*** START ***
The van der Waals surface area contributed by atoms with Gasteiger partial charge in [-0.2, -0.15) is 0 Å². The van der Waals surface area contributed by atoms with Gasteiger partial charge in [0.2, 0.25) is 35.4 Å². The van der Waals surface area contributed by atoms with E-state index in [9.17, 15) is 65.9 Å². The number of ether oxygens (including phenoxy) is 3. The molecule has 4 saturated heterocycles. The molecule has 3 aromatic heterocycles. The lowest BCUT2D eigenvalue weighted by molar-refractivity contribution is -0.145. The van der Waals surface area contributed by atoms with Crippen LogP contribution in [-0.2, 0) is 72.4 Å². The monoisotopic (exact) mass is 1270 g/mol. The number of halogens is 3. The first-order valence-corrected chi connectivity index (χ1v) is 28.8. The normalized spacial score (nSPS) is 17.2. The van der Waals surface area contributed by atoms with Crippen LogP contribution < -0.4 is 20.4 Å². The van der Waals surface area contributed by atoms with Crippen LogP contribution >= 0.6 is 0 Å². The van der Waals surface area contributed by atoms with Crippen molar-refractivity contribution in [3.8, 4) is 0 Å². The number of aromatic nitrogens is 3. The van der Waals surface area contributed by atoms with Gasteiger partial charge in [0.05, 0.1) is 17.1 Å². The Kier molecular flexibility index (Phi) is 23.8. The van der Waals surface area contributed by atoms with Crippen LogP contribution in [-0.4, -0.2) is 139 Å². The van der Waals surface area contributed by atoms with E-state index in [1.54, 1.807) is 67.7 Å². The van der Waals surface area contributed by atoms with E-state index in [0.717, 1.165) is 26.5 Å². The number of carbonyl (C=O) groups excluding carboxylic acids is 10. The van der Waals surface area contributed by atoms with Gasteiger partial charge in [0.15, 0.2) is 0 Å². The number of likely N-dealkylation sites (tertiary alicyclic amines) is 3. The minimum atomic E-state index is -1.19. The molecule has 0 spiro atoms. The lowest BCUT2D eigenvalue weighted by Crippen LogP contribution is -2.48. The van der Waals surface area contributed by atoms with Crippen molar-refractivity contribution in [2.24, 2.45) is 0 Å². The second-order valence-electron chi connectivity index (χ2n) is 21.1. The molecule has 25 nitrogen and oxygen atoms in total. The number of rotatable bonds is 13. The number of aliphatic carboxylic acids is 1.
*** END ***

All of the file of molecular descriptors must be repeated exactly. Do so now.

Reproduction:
The van der Waals surface area contributed by atoms with Gasteiger partial charge in [-0.2, -0.15) is 0 Å². The van der Waals surface area contributed by atoms with Gasteiger partial charge in [0.2, 0.25) is 35.4 Å². The van der Waals surface area contributed by atoms with E-state index in [9.17, 15) is 65.9 Å². The number of ether oxygens (including phenoxy) is 3. The molecule has 4 saturated heterocycles. The molecule has 3 aromatic heterocycles. The lowest BCUT2D eigenvalue weighted by molar-refractivity contribution is -0.145. The van der Waals surface area contributed by atoms with Crippen LogP contribution in [-0.2, 0) is 72.4 Å². The monoisotopic (exact) mass is 1270 g/mol. The number of halogens is 3. The first-order valence-corrected chi connectivity index (χ1v) is 28.8. The normalized spacial score (nSPS) is 17.2. The van der Waals surface area contributed by atoms with Crippen LogP contribution < -0.4 is 20.4 Å². The van der Waals surface area contributed by atoms with Crippen LogP contribution >= 0.6 is 0 Å². The van der Waals surface area contributed by atoms with Crippen molar-refractivity contribution in [3.8, 4) is 0 Å². The number of aromatic nitrogens is 3. The van der Waals surface area contributed by atoms with Gasteiger partial charge in [0.05, 0.1) is 17.1 Å². The Kier molecular flexibility index (Phi) is 23.8. The van der Waals surface area contributed by atoms with Crippen LogP contribution in [-0.4, -0.2) is 139 Å². The van der Waals surface area contributed by atoms with E-state index in [1.54, 1.807) is 67.7 Å². The van der Waals surface area contributed by atoms with E-state index in [0.717, 1.165) is 26.5 Å². The number of carbonyl (C=O) groups excluding carboxylic acids is 10. The van der Waals surface area contributed by atoms with Gasteiger partial charge in [0.15, 0.2) is 0 Å². The number of likely N-dealkylation sites (tertiary alicyclic amines) is 3. The minimum atomic E-state index is -1.19. The molecule has 0 spiro atoms. The lowest BCUT2D eigenvalue weighted by Crippen LogP contribution is -2.48. The van der Waals surface area contributed by atoms with Crippen molar-refractivity contribution in [2.24, 2.45) is 0 Å². The second-order valence-electron chi connectivity index (χ2n) is 21.1. The molecule has 25 nitrogen and oxygen atoms in total. The number of rotatable bonds is 13. The number of aliphatic carboxylic acids is 1.